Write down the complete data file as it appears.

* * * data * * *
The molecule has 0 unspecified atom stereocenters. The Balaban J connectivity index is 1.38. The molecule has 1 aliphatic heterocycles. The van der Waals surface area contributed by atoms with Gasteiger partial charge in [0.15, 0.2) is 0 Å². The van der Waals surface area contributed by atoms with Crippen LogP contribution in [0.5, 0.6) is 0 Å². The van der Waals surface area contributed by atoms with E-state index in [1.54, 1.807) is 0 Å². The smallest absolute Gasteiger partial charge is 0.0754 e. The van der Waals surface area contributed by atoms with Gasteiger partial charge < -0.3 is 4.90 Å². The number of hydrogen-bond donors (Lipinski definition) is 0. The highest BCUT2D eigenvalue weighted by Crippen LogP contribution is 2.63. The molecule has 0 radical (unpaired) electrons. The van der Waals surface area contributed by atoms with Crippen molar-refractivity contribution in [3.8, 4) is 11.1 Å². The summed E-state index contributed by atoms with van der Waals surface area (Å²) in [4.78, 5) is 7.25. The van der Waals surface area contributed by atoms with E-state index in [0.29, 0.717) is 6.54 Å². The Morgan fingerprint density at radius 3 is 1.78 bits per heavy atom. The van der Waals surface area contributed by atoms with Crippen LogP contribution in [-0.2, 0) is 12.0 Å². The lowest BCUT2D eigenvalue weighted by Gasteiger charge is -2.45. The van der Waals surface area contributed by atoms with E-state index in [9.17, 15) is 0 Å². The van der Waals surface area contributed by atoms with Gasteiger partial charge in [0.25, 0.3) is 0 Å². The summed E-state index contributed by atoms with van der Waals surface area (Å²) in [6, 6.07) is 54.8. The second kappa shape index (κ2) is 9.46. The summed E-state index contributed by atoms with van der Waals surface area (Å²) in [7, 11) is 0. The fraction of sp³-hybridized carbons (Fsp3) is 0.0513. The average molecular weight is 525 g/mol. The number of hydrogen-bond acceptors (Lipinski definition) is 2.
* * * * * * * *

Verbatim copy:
The molecule has 0 unspecified atom stereocenters. The Balaban J connectivity index is 1.38. The molecule has 1 aliphatic heterocycles. The van der Waals surface area contributed by atoms with Gasteiger partial charge in [0.15, 0.2) is 0 Å². The van der Waals surface area contributed by atoms with Crippen LogP contribution in [0.5, 0.6) is 0 Å². The van der Waals surface area contributed by atoms with E-state index in [1.54, 1.807) is 0 Å². The smallest absolute Gasteiger partial charge is 0.0754 e. The van der Waals surface area contributed by atoms with Gasteiger partial charge < -0.3 is 4.90 Å². The number of hydrogen-bond donors (Lipinski definition) is 0. The highest BCUT2D eigenvalue weighted by Crippen LogP contribution is 2.63. The molecule has 0 radical (unpaired) electrons. The van der Waals surface area contributed by atoms with Crippen molar-refractivity contribution in [3.8, 4) is 11.1 Å². The summed E-state index contributed by atoms with van der Waals surface area (Å²) in [4.78, 5) is 7.25. The van der Waals surface area contributed by atoms with E-state index in [0.29, 0.717) is 6.54 Å². The Morgan fingerprint density at radius 3 is 1.78 bits per heavy atom. The van der Waals surface area contributed by atoms with Crippen LogP contribution in [-0.2, 0) is 12.0 Å². The lowest BCUT2D eigenvalue weighted by Gasteiger charge is -2.45. The van der Waals surface area contributed by atoms with E-state index in [9.17, 15) is 0 Å². The van der Waals surface area contributed by atoms with Gasteiger partial charge in [0.25, 0.3) is 0 Å². The summed E-state index contributed by atoms with van der Waals surface area (Å²) in [6, 6.07) is 54.8. The second kappa shape index (κ2) is 9.46. The summed E-state index contributed by atoms with van der Waals surface area (Å²) in [7, 11) is 0. The fraction of sp³-hybridized carbons (Fsp3) is 0.0513. The average molecular weight is 525 g/mol. The number of hydrogen-bond acceptors (Lipinski definition) is 2.